SMALL and medium-sized enterprises (SMEs) in developing countries will get more help to access global value chains under a partnership between the United Nations Development Programme (UNDP) Global Centre for Technology, Innovation and Sustainable Development and the Monetary Authority of Singapore (MAS).
The partnership will provide SMEs with digital and financial tools to help them better leverage data and access financing solutions, as well as opportunities for SMEs, including fintechs, to expand to developing countries through the UNDP's global network of 170 offices.
As a start, UNDP and MAS will bring together three existing programmes - Cultiv@te, Business sans Borders (BSB) and API Exchange (APIX) - to support SMEs in accessing solutions and selling their products.
Cultiv@te is a UNDP agri-tech programme that sources for solutions from startups and research and development teams worldwide; BSB is a joint initiative by MAS and the Infocomm Media Development Authority to provide an open and global digital infrastructure for seamless trade discovery and digital business services connectivity.
APIX is a cross-border open innovation platform supported by the MAS, which serves as a curated global marketplace for application programming interfaces (APIs) for financial institutions and fintechs.
The combination of these three programmes will facilitate SMEs' global outreach and provide them access to innovative financial and digital tools, UNDP and MAS said.
Solutions developed by finalists in the Cultiv@te programme will be listed on the BSB hub, making them accessible to SMEs across the UNDP's focus countries. SMEs can use the solutions to improve their agriculture production, and then sell the crops to a global market and take up financing options via the same BSB platform.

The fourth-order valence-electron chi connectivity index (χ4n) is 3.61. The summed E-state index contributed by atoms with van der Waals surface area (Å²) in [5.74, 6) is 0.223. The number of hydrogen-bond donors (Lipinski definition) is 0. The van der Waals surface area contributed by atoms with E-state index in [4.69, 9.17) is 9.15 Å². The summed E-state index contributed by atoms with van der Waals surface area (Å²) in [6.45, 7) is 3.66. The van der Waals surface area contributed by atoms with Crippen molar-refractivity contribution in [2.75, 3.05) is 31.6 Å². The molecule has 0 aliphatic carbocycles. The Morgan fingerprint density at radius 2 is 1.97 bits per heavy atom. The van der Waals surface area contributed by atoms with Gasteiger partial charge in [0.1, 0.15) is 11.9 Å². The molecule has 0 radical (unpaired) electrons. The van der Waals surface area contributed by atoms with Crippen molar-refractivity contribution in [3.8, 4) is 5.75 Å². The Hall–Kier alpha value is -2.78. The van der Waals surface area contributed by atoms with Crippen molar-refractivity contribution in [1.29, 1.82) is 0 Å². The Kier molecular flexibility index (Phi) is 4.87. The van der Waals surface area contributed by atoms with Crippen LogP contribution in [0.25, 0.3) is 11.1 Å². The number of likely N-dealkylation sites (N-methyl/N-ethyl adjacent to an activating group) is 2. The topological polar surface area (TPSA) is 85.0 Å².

UNDP and MAS plan to explore country-specific use cases in Africa to get more SMEs to adopt digital finance. SMEs with suitable capabilities would be provided access to the APIX platform and its financial sector APIs to test and develop financing solutions for trade, climate resilience, urban farming and more.
In addition, UNDP and MAS will pilot the use of blockchain technology for product identification, validation and traceability in traditional supply chains such as agriculture and food products, building on UNDP's studies on blockchain applications for food traceability.
Such technology solutions would give the SMEs and their products greater credibility in the eyes of international buyers, and help the businesses access more opportunities on a global level.
Finally, UNDP is open to connecting its innovation efforts to the BSB hub Sandbox, a repository of data and problem statements, to help design and develop solutions to improve services for SMEs.
Said Bradley Busetto, director of the UNDP Global Centre Singapore: "SMEs drive growth in the developing world, and strong, digitally-linked SMEs are crucial to the world's recovery from the pandemic. We are thrilled to partner with MAS to help prototype and scale innovative financial solutions across the developing world."
Sopnendu Mohanty, chief fintech officer at MAS, noted that technology advances have made it possible to integrate financial-service solutions across sectors, such as using fintech to power agri-trades. "The close cooperation between MAS and UNDP to leverage Cultiv@te, BSB and APIX will make technology and financial services more accessible to parts of the regional and global economy and bring about more inclusive growth," he said.